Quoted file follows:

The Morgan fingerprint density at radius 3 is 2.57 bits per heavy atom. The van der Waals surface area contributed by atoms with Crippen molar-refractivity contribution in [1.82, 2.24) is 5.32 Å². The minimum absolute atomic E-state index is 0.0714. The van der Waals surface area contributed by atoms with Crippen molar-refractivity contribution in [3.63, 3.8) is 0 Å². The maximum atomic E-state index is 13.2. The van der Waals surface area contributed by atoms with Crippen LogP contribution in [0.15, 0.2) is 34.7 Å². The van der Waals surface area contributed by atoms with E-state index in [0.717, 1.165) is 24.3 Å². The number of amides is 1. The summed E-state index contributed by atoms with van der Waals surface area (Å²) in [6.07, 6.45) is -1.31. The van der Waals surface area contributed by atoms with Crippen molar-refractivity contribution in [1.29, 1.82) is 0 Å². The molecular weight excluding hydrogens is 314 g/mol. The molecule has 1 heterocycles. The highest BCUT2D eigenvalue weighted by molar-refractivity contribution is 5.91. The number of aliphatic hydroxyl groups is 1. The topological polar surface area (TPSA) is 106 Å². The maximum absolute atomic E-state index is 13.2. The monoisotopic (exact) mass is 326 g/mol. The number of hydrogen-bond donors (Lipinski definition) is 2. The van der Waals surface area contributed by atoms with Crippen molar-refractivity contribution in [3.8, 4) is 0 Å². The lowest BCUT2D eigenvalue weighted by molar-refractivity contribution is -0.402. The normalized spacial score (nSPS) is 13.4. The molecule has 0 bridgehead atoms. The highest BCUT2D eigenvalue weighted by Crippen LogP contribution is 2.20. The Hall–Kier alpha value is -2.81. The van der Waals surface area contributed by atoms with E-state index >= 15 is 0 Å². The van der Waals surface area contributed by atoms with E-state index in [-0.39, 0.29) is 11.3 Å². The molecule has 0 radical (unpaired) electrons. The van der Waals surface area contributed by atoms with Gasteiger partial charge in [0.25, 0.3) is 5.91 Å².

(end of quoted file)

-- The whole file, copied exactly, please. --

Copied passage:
The Morgan fingerprint density at radius 3 is 2.57 bits per heavy atom. The van der Waals surface area contributed by atoms with Crippen molar-refractivity contribution in [1.82, 2.24) is 5.32 Å². The minimum absolute atomic E-state index is 0.0714. The van der Waals surface area contributed by atoms with Crippen molar-refractivity contribution in [3.63, 3.8) is 0 Å². The maximum atomic E-state index is 13.2. The van der Waals surface area contributed by atoms with Crippen LogP contribution in [0.15, 0.2) is 34.7 Å². The van der Waals surface area contributed by atoms with E-state index in [0.717, 1.165) is 24.3 Å². The number of amides is 1. The summed E-state index contributed by atoms with van der Waals surface area (Å²) in [6.07, 6.45) is -1.31. The van der Waals surface area contributed by atoms with Crippen molar-refractivity contribution in [1.29, 1.82) is 0 Å². The molecular weight excluding hydrogens is 314 g/mol. The molecule has 1 heterocycles. The highest BCUT2D eigenvalue weighted by molar-refractivity contribution is 5.91. The number of aliphatic hydroxyl groups is 1. The topological polar surface area (TPSA) is 106 Å². The maximum absolute atomic E-state index is 13.2. The monoisotopic (exact) mass is 326 g/mol. The number of hydrogen-bond donors (Lipinski definition) is 2. The van der Waals surface area contributed by atoms with Crippen molar-refractivity contribution in [3.8, 4) is 0 Å². The lowest BCUT2D eigenvalue weighted by molar-refractivity contribution is -0.402. The normalized spacial score (nSPS) is 13.4. The molecule has 0 bridgehead atoms. The highest BCUT2D eigenvalue weighted by Crippen LogP contribution is 2.20. The Hall–Kier alpha value is -2.81. The van der Waals surface area contributed by atoms with E-state index >= 15 is 0 Å². The van der Waals surface area contributed by atoms with E-state index in [-0.39, 0.29) is 11.3 Å². The molecule has 0 radical (unpaired) electrons. The van der Waals surface area contributed by atoms with Gasteiger partial charge in [0.25, 0.3) is 5.91 Å².